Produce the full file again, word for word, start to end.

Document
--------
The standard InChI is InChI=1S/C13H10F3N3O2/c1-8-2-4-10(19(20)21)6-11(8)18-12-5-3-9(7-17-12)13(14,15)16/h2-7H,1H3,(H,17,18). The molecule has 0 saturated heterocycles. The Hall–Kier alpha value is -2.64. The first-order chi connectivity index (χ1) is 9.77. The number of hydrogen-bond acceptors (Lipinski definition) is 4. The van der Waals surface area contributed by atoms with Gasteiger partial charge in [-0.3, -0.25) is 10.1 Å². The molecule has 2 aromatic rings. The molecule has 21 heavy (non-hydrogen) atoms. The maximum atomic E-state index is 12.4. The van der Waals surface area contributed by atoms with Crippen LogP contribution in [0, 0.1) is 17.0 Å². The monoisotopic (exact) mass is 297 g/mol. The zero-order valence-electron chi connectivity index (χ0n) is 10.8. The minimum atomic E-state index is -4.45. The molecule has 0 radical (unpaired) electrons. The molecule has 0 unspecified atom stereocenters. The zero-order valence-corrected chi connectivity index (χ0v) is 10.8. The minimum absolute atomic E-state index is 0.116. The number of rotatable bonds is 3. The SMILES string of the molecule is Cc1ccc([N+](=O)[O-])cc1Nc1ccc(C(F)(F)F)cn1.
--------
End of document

The standard InChI is InChI=1S/C13H10F3N3O2/c1-8-2-4-10(19(20)21)6-11(8)18-12-5-3-9(7-17-12)13(14,15)16/h2-7H,1H3,(H,17,18). The molecule has 0 saturated heterocycles. The Hall–Kier alpha value is -2.64. The first-order chi connectivity index (χ1) is 9.77. The number of hydrogen-bond acceptors (Lipinski definition) is 4. The van der Waals surface area contributed by atoms with Gasteiger partial charge in [-0.3, -0.25) is 10.1 Å². The molecule has 2 aromatic rings. The molecule has 21 heavy (non-hydrogen) atoms. The maximum atomic E-state index is 12.4. The van der Waals surface area contributed by atoms with Crippen LogP contribution in [0, 0.1) is 17.0 Å². The monoisotopic (exact) mass is 297 g/mol. The zero-order valence-electron chi connectivity index (χ0n) is 10.8. The minimum atomic E-state index is -4.45. The molecule has 0 radical (unpaired) electrons. The molecule has 0 unspecified atom stereocenters. The zero-order valence-corrected chi connectivity index (χ0v) is 10.8. The minimum absolute atomic E-state index is 0.116. The number of rotatable bonds is 3. The SMILES string of the molecule is Cc1ccc([N+](=O)[O-])cc1Nc1ccc(C(F)(F)F)cn1.